Stock & Spice Mixes

Sumac seeded dukkah


Dukkah is probably one of my all time favourite ‘toppers’.

What’s a ‘topper’ you say?

Well, a topper is a nutrient dense addition to a meal, usually something eaten in small amounts but gives ultimate bang for your buck in terms of micro and macro nutrients. Bonus points if it also adds extra flavour to a meal too, and this is why dukkah is my favourite one.

This sumac seeded dukkah is an absolute sinch to make and a great one for whipping up for a gift when you want to be thrifty yet creative (the gift of food is my favourite gift!). It’s loaded with zinc rich seeds, and spices and herbs that add a little zing to your meal. It goes great with eggs cooked anyway, sprinkled over salads and steamed veggies, as a garnish for tip, the possibilities are truly endless! -Renee x


Makes: 1 medium sized jar

Prep time: 5 minutes

Cooking time: 10 minutes

Total time: 15 minutes


  • 1/2 cup sunflower seeds

  • 1/4 cup sesame seeds

  • 2 tablespoons coriander seeds

  • 1/4 tablespoon peppercorns

  • 3/4 tsp ground fennel

  • 3 tsp sumac

  • 1/2 tsp sweet paprika

  • 3/4-1 tsp salt (we use Mount Zero Pink Lake Salt)

  • 1 1/2 tsp dried thyme


  1. In a non-stick pan and over a medium/high heat, dry roast the peppercorns and coriander seeds until they are fragrant and start to pop (approx. 2-3 minutes). Remove from heat and process until broken down but not completely ground.

  2. Add the sunflower seeds and dry roast for a minute or two until they start to brown, then add the sesame seeds and cook until the seeds are fully browned. Move around frequently to prevent sticking and burning.

  3. Remove from heat and add to your process/blender/thermomix along with the toasted coriander and peppercorns and remaining ingredients.

  4. Process until well broken down (I like to leave a few little chunks here and there). Taste and adjust seasoning, adding more salt or sumac if needed.

  5. Allow to cool completely, then store in an airtight container. Best consumed within 3 months as it will lose fragrance over time.


Plant Based Gut Healing Broth

I think its easy to say that we've all heard the drill about how good bone broth is for digestive health and assisting with gut healing. At Westside Wellness, we regularly recommend consuming bone broth to our clients and have our own bone broth recipe here. If you're vegan or vegetarian or don't really want to cook with bones, you might be wondering if there's something you can have that covers so of the many food as medicine bases that bone broth does, and the answer is yes you can!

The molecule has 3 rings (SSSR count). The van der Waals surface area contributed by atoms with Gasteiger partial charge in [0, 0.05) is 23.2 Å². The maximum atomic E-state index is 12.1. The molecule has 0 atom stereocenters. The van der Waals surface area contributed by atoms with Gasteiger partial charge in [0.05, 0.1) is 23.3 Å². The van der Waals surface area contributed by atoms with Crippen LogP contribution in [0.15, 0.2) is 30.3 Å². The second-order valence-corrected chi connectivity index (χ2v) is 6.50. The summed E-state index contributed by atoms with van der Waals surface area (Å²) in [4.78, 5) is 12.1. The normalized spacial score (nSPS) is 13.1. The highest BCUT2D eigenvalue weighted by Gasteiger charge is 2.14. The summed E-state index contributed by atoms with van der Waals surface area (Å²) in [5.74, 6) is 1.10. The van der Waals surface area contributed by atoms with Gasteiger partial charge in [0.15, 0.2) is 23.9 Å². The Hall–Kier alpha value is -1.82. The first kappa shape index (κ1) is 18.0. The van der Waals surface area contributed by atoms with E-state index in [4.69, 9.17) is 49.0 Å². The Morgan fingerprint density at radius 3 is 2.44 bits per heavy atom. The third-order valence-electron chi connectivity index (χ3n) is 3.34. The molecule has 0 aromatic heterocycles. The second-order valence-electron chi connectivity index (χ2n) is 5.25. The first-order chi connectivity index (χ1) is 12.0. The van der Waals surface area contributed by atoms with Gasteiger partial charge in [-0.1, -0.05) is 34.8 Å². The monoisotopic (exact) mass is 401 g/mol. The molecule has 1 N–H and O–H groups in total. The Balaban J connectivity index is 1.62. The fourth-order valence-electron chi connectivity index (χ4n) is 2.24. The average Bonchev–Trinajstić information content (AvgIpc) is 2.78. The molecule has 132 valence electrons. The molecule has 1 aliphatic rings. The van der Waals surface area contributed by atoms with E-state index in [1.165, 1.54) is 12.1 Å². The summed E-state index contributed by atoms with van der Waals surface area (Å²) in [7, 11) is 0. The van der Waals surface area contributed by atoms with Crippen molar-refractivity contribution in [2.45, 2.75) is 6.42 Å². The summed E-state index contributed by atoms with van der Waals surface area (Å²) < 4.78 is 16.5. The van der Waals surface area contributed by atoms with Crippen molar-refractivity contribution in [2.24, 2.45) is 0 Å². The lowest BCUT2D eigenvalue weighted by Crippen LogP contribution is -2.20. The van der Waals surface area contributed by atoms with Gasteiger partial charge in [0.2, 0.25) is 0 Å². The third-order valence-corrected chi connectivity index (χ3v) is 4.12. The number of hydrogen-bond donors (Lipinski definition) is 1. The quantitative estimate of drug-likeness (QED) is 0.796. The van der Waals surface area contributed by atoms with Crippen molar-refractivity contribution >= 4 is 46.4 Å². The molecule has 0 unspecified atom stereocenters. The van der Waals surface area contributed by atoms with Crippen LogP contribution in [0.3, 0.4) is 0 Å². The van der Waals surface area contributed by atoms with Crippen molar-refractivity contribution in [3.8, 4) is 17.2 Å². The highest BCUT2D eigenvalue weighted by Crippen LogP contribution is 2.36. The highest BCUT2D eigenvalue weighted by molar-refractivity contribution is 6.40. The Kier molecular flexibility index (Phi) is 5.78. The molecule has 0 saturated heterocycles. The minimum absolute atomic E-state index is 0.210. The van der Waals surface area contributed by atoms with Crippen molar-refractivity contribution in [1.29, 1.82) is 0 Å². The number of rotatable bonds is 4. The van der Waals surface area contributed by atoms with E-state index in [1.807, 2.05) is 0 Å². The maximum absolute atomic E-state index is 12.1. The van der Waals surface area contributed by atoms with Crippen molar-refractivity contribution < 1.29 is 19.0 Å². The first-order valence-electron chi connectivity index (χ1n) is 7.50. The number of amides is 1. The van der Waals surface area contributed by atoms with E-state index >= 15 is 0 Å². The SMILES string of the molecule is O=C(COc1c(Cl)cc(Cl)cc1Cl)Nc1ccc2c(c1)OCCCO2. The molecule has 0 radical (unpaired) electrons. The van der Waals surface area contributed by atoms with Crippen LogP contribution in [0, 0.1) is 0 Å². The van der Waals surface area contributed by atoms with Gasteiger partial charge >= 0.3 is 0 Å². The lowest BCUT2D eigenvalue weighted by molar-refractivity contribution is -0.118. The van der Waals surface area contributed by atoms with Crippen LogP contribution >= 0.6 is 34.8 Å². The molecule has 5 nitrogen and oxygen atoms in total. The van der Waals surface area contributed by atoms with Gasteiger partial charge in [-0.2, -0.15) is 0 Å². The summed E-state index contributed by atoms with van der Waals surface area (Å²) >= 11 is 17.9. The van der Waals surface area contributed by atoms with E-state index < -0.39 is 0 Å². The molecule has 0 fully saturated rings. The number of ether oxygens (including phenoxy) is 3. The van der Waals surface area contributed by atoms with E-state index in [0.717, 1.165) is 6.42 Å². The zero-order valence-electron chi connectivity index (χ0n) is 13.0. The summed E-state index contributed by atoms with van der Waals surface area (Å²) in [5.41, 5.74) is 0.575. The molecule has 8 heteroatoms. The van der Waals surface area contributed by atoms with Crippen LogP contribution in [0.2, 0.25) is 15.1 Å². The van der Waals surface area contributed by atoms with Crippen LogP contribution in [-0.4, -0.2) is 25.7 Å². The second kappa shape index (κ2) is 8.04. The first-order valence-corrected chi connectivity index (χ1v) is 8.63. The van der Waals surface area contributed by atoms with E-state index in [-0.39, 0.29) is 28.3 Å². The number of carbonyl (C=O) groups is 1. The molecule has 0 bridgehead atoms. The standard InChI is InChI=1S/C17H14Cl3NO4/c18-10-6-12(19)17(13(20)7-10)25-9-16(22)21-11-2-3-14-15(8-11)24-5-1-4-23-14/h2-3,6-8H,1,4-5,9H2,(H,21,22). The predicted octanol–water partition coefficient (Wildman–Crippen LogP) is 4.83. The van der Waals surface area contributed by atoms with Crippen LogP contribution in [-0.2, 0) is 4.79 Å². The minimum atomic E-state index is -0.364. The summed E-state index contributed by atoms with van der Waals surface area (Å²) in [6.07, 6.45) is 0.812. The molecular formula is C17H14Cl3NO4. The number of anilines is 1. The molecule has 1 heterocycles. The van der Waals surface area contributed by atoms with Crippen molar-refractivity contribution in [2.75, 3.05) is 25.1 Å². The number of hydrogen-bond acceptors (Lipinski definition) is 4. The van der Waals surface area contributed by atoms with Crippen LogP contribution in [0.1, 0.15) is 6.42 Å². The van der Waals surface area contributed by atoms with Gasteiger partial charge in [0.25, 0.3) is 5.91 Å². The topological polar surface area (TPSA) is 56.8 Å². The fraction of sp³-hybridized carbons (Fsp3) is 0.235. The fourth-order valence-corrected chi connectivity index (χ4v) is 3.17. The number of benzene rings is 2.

Part of why we love bone broth so much is that it's a natural source of collagen. Our bodies contain significant amounts of collagen (around 1/3 of our body is collagen), and we need it for making and maintaining connective tissue. One reason collagen is useful for improving digestion is that it improves the production of gastric acid. The other reason, is that it contains the amino acids glutamine, proline and glycine, which are required for repair and rebuilding the gut lining. While collagen is only found in animal foods, there are many plant based foods that contain those amino acids found in collagen, required for gut healing. There are also many plant based foods that contain other important nutrients for gut health and boosting immune function so that your body can heal itself.

Here's a little about all the nutrients that you'll find in this broth and what they can do for digestion and gut healing. 


Acts as a natural fuel for the intestines, assists with the regulation of cells and their growth, and therefore repair of cells in our gut, and reduces inflammation. Glutamine is found in plant based foods such as legumes (lentils, beans, peas) and veggies like spinach, parsley, cabbage and beetroot.


Assists with formation of collagen, wound healing, formation of connective tissue and regeneration of cartilage. Plant based sources of proline include cabbage, legumes (especially beans and chickpeas), buckwheat, alfalfa, peanuts and asparagus.


As with the above, glycine is an important component of collagen. It also assist with improving digestion via its role in the production of bile, which is needed for fat breakdown. Plant based sources of glycine include legumes, spinach, kale, cauliflower, banana and kiwi fruit.


Vitamin C is required for the production and storage of collagen. It also acts as an antioxidant and anti-inflammatory agent, both of which are critical with damage or inflammation in the gut. Vitamin C is abundant in plant based foods and particularly good sources include citrus, berries, capsicum, parsley, kale and broccoli.